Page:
Mount Teide from La Gomera
Living the Dream, part 6
Madeira to the Canaries
We must be getting better at the planning, as we actually set sail from Madeira, on the day and time we wanted to. At 0810 GMT (Greenwich mean time), we cast off and spent the first few miles settling into seaboard life again. Siobhán was eager to purge the water maker, as it hadn’t been used, while we were in the marina, as we had fresh water and electricity on tap. I was eager to use the cruising chute, if we could, as the weather forecast had promised light winds, so I dug that out of the sail bin, with the red and green sheets, so as not to confuse the novices (us) and prepared it on the foredeck. Although we tried, we needed to refine the use of the blocks aft, but as the wind rose anyway, there will have to be another time. Starting as day breaks, allows one to settle into the passage before nightfall, which we find makes for efficient watch keeping, housekeeping, feeding and rest breaks.
We were both glad to be away from the marina life again, although it had been very pleasant in Porto Santo and Madeira. Quinta do Lorde isn't as expensive as some marinas and all UK south-coast marinas, but mooring fees add up. Additionally, one tends to socialise and drink more and have late nights. We had some great evenings with Richard, Eilish and Matthew, and some close run cribbage matches between Richard and myself. I'm uncertain who is winning in the Anglo-Irish international travelling tournament. They also left Madeira on the same morning, literally minutes before us, also bound for Graciosa, in the Canaries. As we settled down and raised sails and organised our boat life, we saw them gradually disappearing towards the horizon. We were in no hurry and there was no race as we knew that we were both primarily cruising boats. We maintained an hourly log as we passed the western coastline of the nature reserve that is the Ihlas Desertas. We kept a course of 161º M (magnetic) until we cleared the islands and then changed course to 147º M towards Graciosa. Although the wind initially died away, by 1115, I had written in the log, "Main on preventer and full light wind genoa with wind in the north (8-11 knots). Reading in the cockpit (to Siobhán), ‘Love in the time of cholera’, very pleasant and relaxing. By 1500, we were creaming along comfortably at over 5 knots in the right direction with sunshine and fluffy clouds."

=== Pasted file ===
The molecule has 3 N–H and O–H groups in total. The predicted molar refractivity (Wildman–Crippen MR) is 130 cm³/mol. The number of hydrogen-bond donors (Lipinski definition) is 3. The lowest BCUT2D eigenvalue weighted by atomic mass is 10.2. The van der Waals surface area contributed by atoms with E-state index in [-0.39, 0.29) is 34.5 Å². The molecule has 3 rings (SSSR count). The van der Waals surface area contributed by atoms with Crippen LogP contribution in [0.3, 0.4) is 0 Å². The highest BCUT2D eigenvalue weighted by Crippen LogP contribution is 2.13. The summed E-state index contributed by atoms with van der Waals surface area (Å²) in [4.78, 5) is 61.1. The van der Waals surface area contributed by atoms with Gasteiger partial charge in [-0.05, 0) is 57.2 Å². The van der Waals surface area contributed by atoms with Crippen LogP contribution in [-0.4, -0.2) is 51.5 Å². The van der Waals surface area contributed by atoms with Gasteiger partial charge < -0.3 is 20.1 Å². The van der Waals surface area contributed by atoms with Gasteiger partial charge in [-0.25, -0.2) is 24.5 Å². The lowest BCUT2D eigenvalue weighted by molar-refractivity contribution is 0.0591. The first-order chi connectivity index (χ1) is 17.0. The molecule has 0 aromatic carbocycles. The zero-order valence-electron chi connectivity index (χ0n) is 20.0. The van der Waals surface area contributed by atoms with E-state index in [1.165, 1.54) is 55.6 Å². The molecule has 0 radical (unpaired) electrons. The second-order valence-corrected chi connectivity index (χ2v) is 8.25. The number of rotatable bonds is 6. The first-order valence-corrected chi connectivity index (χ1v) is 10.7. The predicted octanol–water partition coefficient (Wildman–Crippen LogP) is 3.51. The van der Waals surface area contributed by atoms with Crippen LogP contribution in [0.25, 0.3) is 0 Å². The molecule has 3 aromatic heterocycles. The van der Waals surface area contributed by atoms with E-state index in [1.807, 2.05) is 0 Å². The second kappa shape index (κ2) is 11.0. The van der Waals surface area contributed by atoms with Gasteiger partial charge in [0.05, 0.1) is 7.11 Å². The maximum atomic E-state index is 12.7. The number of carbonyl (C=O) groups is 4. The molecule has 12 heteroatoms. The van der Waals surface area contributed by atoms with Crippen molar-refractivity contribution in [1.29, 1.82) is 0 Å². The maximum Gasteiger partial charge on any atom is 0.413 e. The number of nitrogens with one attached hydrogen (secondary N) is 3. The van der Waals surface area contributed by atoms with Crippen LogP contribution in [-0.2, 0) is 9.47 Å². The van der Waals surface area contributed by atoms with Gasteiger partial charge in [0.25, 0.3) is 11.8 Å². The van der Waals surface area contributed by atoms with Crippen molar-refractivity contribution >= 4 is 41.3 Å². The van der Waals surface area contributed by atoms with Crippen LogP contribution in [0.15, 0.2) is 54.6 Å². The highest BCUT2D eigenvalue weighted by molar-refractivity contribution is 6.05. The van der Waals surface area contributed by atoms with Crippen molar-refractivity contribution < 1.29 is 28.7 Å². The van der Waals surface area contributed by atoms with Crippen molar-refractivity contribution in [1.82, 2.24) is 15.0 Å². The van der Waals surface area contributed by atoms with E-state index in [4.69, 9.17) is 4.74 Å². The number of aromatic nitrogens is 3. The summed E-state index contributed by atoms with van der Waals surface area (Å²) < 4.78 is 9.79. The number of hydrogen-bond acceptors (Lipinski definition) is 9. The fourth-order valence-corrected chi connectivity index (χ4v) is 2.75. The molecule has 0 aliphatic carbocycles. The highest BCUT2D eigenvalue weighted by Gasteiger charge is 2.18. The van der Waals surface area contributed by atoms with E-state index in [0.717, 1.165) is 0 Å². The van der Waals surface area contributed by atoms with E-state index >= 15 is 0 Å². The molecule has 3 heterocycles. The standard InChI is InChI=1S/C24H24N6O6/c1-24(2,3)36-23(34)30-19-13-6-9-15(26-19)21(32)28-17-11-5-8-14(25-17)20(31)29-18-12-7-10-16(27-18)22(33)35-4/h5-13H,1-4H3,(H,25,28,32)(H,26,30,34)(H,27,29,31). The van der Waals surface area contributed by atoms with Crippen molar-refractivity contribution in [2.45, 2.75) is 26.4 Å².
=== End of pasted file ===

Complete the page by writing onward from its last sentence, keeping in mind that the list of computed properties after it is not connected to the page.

Barely enough wind for the cruising chute
At 2230, we furled the lightweight genoa (LWG) and unfurled the working jib, going at the same speed but more upright with a NE wind (force 4/5 (11-21 knots). By 1030 on the following day we had covered 157 miles (distance made good) and were absolutely delighted with ourselves and "Light Blue". The wind continued to hold as an easterly force 4/5. By 12 noon on our second day, we had only 115 mile to travel to Graciosa and we remarked that this voyage was in complete contrast to our Lagos-Porto Santo trip. Graciosa is not a well-buoyed, well-lit island to approach in the hours of darkness, so we took steps to slow the boat, so that we would arrive in daylight by reducing the size of the jib by a third and putting a reef in the main (later increased to two reefs). But "Light Blue" was so tuned and the wind so steady that we continued to race along to our destination at over 6 knots. Grand sailing, but not within the plan, so as we approached Graciosa (about 10 miles off), we hove-to with the sails we had and stayed thus for 2 hours. So well was the hove-to arrangement that we only travelled a mile along our previous course in two hours. At 0600, we started sailing again towards the island and at 0900 we anchored in a quiet bay on the entrance to the strait between Graciosa and Lanzarote. 265 miles in 2 days was very satisfying for us both and showed the potential of the boat and, to a certain extent, our navigation.
It's a drag
We spent a very pleasant day at anchor in Playa Francesa along with another dozen internationally flagged boats. Richard from the yacht "Granuaile" went snorkelling and examined both his anchor and ours and told us that we were not dug into the sand but merely caught between two rocks in a pile. I went for a dive and saw it to be so and moved the boat to another position. It was to be a movement of grace and eventually led to our moving completely to a better anchorage 40 miles away. That night after a wonderful meal, Siobhán and I went to bed and slept like children, but at about 0100, we were awakened by the sound of two yachts' fog horns blasting. It is a familiar signal that a yacht has dragged its anchor and the owners need to start controlling the slippage of their boat before they end up on the rocks or damage other yachts.